Google’s balloon-based Internet access system is set to begin testing with end users across the South Asian island
Google is poised to begin trialling its “Project Loon” balloon-based Internet access network in Sri Lanka, where the Government has agreed to acquire a stake in the project, according to the company.
One of the three balloons to be used in the trials entered Sri Lanka’s airspace on Monday, after having been launched in South America, and a Google team is expected to arrive in the country this week to test flight controls and other technical aspects of the project, according to a Sri Lankan government representative.
Project Loon aims to introduce affordable Internet connectivity to remote areas, and Google has tested its balloons in regions such as the Australian outback and rural South America.
The trials in Sri Lanka, along with trials in Indonesia announced last year, represent a more advanced stage of the project, in which governments and access providers are taking an active role in testing the balloon-based service with end users, Google said.
Sri Lanka’s government is taking a 25 percent stake in the joint venture in exchange for access to the needed spectrum. Google is offering another 10 percent in the venture to the South Asian island’s telephone service providers.
Companies could use the system for delivering higher-speed, better quality access across the country, according to Google.
Sri Lanka has 3.3 million moble Internet connections and 630,000 fixed-line Internet subscribers amongst its population of more than 20 million, according to official figures. The country led South Asia in the introduction of mobile phones and 3G and 4G networks.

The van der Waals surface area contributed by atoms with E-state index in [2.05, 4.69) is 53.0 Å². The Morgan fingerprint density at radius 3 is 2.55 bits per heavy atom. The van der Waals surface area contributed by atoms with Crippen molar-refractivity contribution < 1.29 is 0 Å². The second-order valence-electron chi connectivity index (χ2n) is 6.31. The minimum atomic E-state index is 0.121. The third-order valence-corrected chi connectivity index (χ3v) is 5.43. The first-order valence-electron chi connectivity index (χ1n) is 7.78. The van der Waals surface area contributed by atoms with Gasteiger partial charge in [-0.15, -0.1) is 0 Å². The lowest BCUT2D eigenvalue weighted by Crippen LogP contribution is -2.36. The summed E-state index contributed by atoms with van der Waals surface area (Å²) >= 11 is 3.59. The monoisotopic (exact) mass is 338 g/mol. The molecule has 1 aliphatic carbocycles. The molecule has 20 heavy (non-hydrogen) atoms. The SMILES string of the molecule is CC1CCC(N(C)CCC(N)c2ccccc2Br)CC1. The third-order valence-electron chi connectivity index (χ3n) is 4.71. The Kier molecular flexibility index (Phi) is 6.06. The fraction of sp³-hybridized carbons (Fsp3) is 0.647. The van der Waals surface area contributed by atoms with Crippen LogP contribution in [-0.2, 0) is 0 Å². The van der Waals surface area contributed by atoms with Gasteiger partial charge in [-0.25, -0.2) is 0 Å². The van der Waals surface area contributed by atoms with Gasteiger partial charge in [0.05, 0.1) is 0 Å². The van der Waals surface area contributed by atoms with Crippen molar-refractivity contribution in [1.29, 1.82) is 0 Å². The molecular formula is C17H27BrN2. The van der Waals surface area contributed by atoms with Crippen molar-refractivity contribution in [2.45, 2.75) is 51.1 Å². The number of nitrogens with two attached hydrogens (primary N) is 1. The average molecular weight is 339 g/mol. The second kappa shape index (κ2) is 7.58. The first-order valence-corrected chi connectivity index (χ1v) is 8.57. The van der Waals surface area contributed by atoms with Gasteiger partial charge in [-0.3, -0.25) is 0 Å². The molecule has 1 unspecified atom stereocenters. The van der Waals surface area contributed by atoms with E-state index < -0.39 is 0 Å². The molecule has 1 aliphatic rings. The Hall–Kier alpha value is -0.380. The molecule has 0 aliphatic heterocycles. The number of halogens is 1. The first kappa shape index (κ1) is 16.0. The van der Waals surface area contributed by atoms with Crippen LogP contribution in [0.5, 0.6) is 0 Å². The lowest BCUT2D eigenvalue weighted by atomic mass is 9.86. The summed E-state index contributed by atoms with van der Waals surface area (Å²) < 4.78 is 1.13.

Google’s balloons fly twice as high as commercial airliners and have a lifespan of about 180 days, after which they can be recycled, according to the company.
At the TED conference this week Astro Teller, the head of the experimental X unit of Alphabet, Google’s parent company, showed several balloon models that Google experimented with before settling on a design that could be manufactured cheaply but still guided with precision. The balloon circumnavigated the Earth 19 times during a 187-day period last year, according to Teller.
The balloons can now provide access speeds of up to 15 megabits per second, enough to carry live video, Teller said.
He said Google is in talks with carriers around the world on expanding the trials.
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